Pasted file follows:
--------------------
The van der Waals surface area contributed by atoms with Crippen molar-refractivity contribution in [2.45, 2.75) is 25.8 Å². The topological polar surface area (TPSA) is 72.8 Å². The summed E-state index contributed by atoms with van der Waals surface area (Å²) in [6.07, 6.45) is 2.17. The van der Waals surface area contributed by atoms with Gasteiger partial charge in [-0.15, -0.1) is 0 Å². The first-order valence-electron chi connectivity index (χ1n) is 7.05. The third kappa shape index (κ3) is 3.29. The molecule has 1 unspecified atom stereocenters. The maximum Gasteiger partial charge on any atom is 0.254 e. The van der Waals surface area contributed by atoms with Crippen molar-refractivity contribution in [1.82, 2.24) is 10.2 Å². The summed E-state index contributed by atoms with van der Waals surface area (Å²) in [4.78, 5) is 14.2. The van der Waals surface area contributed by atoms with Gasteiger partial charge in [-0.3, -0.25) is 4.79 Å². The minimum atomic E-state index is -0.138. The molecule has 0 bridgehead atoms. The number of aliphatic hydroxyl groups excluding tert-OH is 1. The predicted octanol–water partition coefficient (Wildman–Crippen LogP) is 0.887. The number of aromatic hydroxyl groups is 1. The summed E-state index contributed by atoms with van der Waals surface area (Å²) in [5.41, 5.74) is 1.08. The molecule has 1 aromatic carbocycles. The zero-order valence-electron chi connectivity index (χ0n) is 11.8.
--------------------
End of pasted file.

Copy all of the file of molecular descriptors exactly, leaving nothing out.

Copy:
The van der Waals surface area contributed by atoms with Crippen molar-refractivity contribution in [2.45, 2.75) is 25.8 Å². The topological polar surface area (TPSA) is 72.8 Å². The summed E-state index contributed by atoms with van der Waals surface area (Å²) in [6.07, 6.45) is 2.17. The van der Waals surface area contributed by atoms with Gasteiger partial charge in [-0.15, -0.1) is 0 Å². The first-order valence-electron chi connectivity index (χ1n) is 7.05. The third kappa shape index (κ3) is 3.29. The molecule has 1 unspecified atom stereocenters. The maximum Gasteiger partial charge on any atom is 0.254 e. The van der Waals surface area contributed by atoms with Crippen molar-refractivity contribution in [1.82, 2.24) is 10.2 Å². The summed E-state index contributed by atoms with van der Waals surface area (Å²) in [4.78, 5) is 14.2. The van der Waals surface area contributed by atoms with Gasteiger partial charge in [-0.3, -0.25) is 4.79 Å². The minimum atomic E-state index is -0.138. The molecule has 0 bridgehead atoms. The number of aliphatic hydroxyl groups excluding tert-OH is 1. The predicted octanol–water partition coefficient (Wildman–Crippen LogP) is 0.887. The number of aromatic hydroxyl groups is 1. The summed E-state index contributed by atoms with van der Waals surface area (Å²) in [5.41, 5.74) is 1.08. The molecule has 1 aromatic carbocycles. The zero-order valence-electron chi connectivity index (χ0n) is 11.8.